In response to Theresa May’s announcement of a snap election for June 8, Andrew Marr tweeted, ‘what follows now is a GE unlike any in modern times’. This could be a reasonable enough claim in a post-Brexit world, with the added uncertainty over Scotland’s position in the United Kingdom, and with Labour arguably at its lowest ebb since its formative years. Yet, in one crucial respect, the forthcoming contest will reflect continuity with all other post-war general elections: the power of the polls.
This is what I said would happen – Sunday Times, start of the year – and what follows now is a GE unlike any in modern times
— Andrew Marr (@AndrewMarr9) April 18, 2017
Media coverage of general elections is now habitually dominated by what Pippa Norris has described as the ‘horse-race’. This has led to an increasing focus on personality and the ups and downs of the opinion polls over party platforms and policy pledges.
Since the introduction of polling into Britain by Dr Henry Durant of the British Institute of Public Opinion in 1937, polls have been a staple of election coverage. But rather than offering a complement to scrutiny of election issues, they have gradually become the story, constituting the focal point of media narratives and prompting inquests when the polls proved misleading.
After Labour’s landslide victory in 1945, the Daily Express exclaimed, ‘There is not a political pundit of any political colour who would have dared to prophesy such a result’ despite Gallup forecasting a consistent Labour lead from 1943 onwards. 1
Belief in the power of the polls grew rapidly in subsequent decades, leading to shock when John Major edged out Neil Kinnock in 1992. The Times noted how ‘No opinion poll got near to the final result of the 1992 general election’, defending its own use of Mori polls on five occasions during the contest by falling back on the dreaded margin of error 2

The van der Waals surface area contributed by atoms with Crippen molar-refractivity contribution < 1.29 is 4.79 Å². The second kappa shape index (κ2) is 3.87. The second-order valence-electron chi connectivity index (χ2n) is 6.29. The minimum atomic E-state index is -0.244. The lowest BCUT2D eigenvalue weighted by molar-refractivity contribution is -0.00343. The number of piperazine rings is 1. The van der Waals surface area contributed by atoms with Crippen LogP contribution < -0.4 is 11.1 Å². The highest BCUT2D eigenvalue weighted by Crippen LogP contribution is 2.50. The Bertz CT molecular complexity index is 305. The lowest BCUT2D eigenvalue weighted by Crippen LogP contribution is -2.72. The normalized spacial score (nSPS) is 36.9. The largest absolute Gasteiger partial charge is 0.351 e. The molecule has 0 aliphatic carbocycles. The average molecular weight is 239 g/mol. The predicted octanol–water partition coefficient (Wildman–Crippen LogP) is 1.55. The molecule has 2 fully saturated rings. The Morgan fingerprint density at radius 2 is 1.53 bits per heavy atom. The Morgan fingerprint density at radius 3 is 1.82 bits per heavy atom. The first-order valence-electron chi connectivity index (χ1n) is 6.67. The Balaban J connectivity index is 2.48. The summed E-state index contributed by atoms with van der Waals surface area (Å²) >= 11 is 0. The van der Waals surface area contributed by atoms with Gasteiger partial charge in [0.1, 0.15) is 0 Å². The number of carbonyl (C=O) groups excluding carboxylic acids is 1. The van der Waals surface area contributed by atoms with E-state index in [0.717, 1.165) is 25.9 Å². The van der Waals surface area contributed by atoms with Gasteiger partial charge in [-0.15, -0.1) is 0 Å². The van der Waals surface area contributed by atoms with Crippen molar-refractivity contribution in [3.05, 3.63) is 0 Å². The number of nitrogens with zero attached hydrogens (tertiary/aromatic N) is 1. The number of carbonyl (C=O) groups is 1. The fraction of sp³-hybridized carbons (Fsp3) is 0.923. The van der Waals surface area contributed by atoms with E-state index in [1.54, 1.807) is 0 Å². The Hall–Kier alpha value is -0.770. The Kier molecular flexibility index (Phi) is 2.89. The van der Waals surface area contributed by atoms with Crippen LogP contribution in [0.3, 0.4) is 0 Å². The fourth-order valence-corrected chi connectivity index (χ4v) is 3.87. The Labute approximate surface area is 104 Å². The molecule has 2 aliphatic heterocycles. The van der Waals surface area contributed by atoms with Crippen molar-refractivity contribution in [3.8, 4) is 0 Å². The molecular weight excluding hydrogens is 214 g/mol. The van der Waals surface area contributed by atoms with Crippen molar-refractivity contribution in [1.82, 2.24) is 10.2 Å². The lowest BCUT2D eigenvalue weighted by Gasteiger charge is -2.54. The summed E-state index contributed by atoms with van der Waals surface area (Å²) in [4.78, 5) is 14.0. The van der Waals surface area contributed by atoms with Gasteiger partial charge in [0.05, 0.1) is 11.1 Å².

1992 also saw perhaps the most infamous episode in the increasing personalisation of British politics and its media coverage, with The Sun informing its readers, ‘If Kinnock wins today will the last person to leave Britain please turn out the lights’. 3
Newspapers and broadcasters now concentrate their attention on the core party leaderships, and the parties themselves have reflected this shift by hiring PR experts to facilitate packaging and presentation. This was embodied in the styling of Tony Blair in the New Labour years. To usher in the new era, Molly Dineen’s fourth election broadcast for Labour in 1997 even had Blair confessing that ‘Politicians were complete pains in the backside’! 4
Both of these elements – the personalisation of the election campaign and concentration on the polling ‘horse-race’ – will again be in evidence over the next six weeks. No doubt critics on both sides of the political spectrum will lament the dearth of debate on more substantive issues, but coverage of general elections has been this way for much longer than many people might imagine.
This context is important in a world where Jeremy Corbyn’s supporters are particularly vociferous in decrying his treatment at the hands of the mainstream media. In contrast, psephology addicts can look forward to a bonanza in the run-up to 8 June. Public opinion researcher and pollster ICM even managed to rush out a poll just hours after the Prime Minister’s speech. The race is on once again!
Dr David Vessey is Teaching Associate in Modern History at the University of Sheffield. David’s research focuses on modern British political history, specifically the corresponding fortunes of the Labour and Liberal parties, and newspaper history in the twentieth century. He is currently researching British press narratives of the Soviet Union in the Stalinist era. You can find David on Twitter @ DavidCVessey.